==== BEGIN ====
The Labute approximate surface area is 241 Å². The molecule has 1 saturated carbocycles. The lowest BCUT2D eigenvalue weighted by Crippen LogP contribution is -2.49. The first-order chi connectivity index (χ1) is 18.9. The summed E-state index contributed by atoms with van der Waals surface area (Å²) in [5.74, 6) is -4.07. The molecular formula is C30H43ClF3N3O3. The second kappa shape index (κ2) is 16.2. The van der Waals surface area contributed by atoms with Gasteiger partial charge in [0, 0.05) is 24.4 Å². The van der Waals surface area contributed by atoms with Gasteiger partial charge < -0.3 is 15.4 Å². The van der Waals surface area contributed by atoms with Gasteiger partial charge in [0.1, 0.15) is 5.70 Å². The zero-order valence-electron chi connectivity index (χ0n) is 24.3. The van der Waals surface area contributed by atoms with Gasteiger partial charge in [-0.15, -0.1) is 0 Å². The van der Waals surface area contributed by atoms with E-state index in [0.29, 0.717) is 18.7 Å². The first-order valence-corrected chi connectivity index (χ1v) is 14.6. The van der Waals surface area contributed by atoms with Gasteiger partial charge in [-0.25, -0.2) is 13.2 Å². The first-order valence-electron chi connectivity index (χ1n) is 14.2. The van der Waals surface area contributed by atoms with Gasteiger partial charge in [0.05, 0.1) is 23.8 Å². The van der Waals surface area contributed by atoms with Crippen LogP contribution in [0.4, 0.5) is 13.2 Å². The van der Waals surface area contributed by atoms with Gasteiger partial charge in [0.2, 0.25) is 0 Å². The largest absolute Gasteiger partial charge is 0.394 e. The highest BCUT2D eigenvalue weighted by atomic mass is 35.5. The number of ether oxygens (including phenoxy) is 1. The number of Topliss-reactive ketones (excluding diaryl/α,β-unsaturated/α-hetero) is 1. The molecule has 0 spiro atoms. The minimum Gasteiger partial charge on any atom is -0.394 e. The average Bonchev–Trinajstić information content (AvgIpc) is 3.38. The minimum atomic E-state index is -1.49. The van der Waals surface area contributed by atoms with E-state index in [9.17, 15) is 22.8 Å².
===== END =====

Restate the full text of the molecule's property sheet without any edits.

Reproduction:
The Labute approximate surface area is 241 Å². The molecule has 1 saturated carbocycles. The lowest BCUT2D eigenvalue weighted by Crippen LogP contribution is -2.49. The first-order chi connectivity index (χ1) is 18.9. The summed E-state index contributed by atoms with van der Waals surface area (Å²) in [5.74, 6) is -4.07. The molecular formula is C30H43ClF3N3O3. The second kappa shape index (κ2) is 16.2. The van der Waals surface area contributed by atoms with Gasteiger partial charge in [0, 0.05) is 24.4 Å². The van der Waals surface area contributed by atoms with Gasteiger partial charge < -0.3 is 15.4 Å². The van der Waals surface area contributed by atoms with Gasteiger partial charge in [0.1, 0.15) is 5.70 Å². The zero-order valence-electron chi connectivity index (χ0n) is 24.3. The van der Waals surface area contributed by atoms with Gasteiger partial charge in [-0.15, -0.1) is 0 Å². The van der Waals surface area contributed by atoms with E-state index in [0.29, 0.717) is 18.7 Å². The first-order valence-corrected chi connectivity index (χ1v) is 14.6. The van der Waals surface area contributed by atoms with Gasteiger partial charge in [-0.25, -0.2) is 13.2 Å². The first-order valence-electron chi connectivity index (χ1n) is 14.2. The van der Waals surface area contributed by atoms with Gasteiger partial charge in [0.05, 0.1) is 23.8 Å². The van der Waals surface area contributed by atoms with Crippen LogP contribution in [0.4, 0.5) is 13.2 Å². The van der Waals surface area contributed by atoms with Gasteiger partial charge in [0.2, 0.25) is 0 Å². The largest absolute Gasteiger partial charge is 0.394 e. The highest BCUT2D eigenvalue weighted by atomic mass is 35.5. The number of ether oxygens (including phenoxy) is 1. The number of Topliss-reactive ketones (excluding diaryl/α,β-unsaturated/α-hetero) is 1. The molecule has 0 spiro atoms. The minimum Gasteiger partial charge on any atom is -0.394 e. The average Bonchev–Trinajstić information content (AvgIpc) is 3.38. The minimum atomic E-state index is -1.49. The van der Waals surface area contributed by atoms with E-state index in [9.17, 15) is 22.8 Å².